One closely related move on the spectrum of universal and relative that can be touched on here is exemplified by those arguments that appeal to minimal universalism. Andrew Linklater’s universalism is one highly elaborated form of minimal universalism. There are other, somewhat less far-reaching, arguments, put forward, for example by Bhikhu Parekh, Joseph Camilleri or Ken Booth. While developing the idea differently, all three appeal to the notion that different cultures (perhaps all cultures) and religious systems share an overlapping and general consensus according to which the most blatant abuses of human rights can be judged. Moreover, we can work at increasing the zone of agreement or shared meaning (while accepting, as Linklater underlines, that it may not be others who are most called upon to change). The comment above on the reservation with which the universal-relative polarity might best be treated is relevant here. However, when debate is captured by extreme polarities, a minimalism such as Parekh’s allows the maintenance of at least some flexibility and tension between the competing principles.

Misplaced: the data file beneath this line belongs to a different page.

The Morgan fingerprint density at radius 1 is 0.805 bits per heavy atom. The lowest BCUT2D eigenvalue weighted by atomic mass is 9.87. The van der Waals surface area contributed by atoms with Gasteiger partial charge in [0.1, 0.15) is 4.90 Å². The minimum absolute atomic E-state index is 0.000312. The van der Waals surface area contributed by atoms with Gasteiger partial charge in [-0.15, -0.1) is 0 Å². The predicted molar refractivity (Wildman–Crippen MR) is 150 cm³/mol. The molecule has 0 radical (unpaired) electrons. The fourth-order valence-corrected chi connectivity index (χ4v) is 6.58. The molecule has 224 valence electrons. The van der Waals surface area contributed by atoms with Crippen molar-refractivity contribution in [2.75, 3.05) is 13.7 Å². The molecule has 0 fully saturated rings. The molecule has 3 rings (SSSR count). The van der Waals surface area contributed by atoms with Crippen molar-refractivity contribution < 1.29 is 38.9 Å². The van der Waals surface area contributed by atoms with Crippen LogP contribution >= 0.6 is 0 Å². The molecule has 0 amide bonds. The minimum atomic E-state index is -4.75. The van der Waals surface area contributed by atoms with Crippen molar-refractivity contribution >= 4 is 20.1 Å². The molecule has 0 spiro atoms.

One of the places that the search for signs of spontaneous agreement on values or for reassurance as to the existence of ontologically grounded universals sometimes leads is the religious or spiritual traditions. Ken Booth’s 1999 essay (‘Three Tyrannies’), for example, takes this route. On the ethical front, the spiritual traditions seem to offer what could be termed ‘universals’, though less in the form of propositional truths than of injunctions: be loving, be just, do no harm and so forth. (This is the language of obligation, rather than of ‘rights claims’, as Donnelly points out.) If one asked why one should do no harm, the answer might be that if you follow this injunction attentively, you will know why you follow it; there will be no need to ask why. Or the answer might be, ‘Because that has been revealed to us by God’, which is indeed an ontological ground but one that is frequently presented as elusive or unknowable. Or if you are asking within one of the traditions committed to the discipline of eschewing ontology (such as Buddhism), the answer might be: ‘Someone who talks of such things cannot make even a cup of tea.’ God, Mind, the One who Cannot be Named, the Beloved, the world as sacred, the pathless path, shunyata (often translated as emptiness) – these gestures do not lend themselves so easily to the language of liberal rights universals, although they can offer subtle and powerful ways of recognising and working against suffering and harm. In practical terms religions have been perpetrators of violence and abuse at least as much as other primary forms of group formation and identification.2 This may be tied to a ‘hardening’ or a freezing of their ontological or their metaphysical orientations – the result of ‘the ardent, murderous, moral passions’ that Ashis Nandy associates with the monotheistic faiths and the modern nationalist versions of Hinduism, but could be linked slightly differently to the need to assert a superior and singular truth against all contending possibilities (1983: 98).